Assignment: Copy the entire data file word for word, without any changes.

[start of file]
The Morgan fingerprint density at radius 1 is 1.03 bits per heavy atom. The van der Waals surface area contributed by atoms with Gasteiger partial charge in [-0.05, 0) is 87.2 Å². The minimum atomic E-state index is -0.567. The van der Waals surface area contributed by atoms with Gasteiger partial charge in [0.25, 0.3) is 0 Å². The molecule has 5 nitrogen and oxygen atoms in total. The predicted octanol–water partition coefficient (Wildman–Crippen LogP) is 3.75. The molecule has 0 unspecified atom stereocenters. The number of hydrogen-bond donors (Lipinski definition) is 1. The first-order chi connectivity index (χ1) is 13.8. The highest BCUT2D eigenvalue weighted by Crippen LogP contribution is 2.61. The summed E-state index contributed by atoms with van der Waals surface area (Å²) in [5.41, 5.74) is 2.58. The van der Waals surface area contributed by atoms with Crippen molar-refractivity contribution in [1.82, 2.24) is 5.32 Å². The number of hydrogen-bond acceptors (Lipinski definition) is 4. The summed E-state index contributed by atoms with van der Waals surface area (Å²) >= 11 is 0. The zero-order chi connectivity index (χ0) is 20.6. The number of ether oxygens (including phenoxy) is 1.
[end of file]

The Morgan fingerprint density at radius 1 is 1.03 bits per heavy atom. The van der Waals surface area contributed by atoms with Gasteiger partial charge in [-0.05, 0) is 87.2 Å². The minimum atomic E-state index is -0.567. The van der Waals surface area contributed by atoms with Gasteiger partial charge in [0.25, 0.3) is 0 Å². The molecule has 5 nitrogen and oxygen atoms in total. The predicted octanol–water partition coefficient (Wildman–Crippen LogP) is 3.75. The molecule has 0 unspecified atom stereocenters. The number of hydrogen-bond donors (Lipinski definition) is 1. The first-order chi connectivity index (χ1) is 13.8. The highest BCUT2D eigenvalue weighted by Crippen LogP contribution is 2.61. The summed E-state index contributed by atoms with van der Waals surface area (Å²) in [5.41, 5.74) is 2.58. The van der Waals surface area contributed by atoms with Crippen molar-refractivity contribution in [1.82, 2.24) is 5.32 Å². The number of hydrogen-bond acceptors (Lipinski definition) is 4. The summed E-state index contributed by atoms with van der Waals surface area (Å²) >= 11 is 0. The zero-order chi connectivity index (χ0) is 20.6. The number of ether oxygens (including phenoxy) is 1.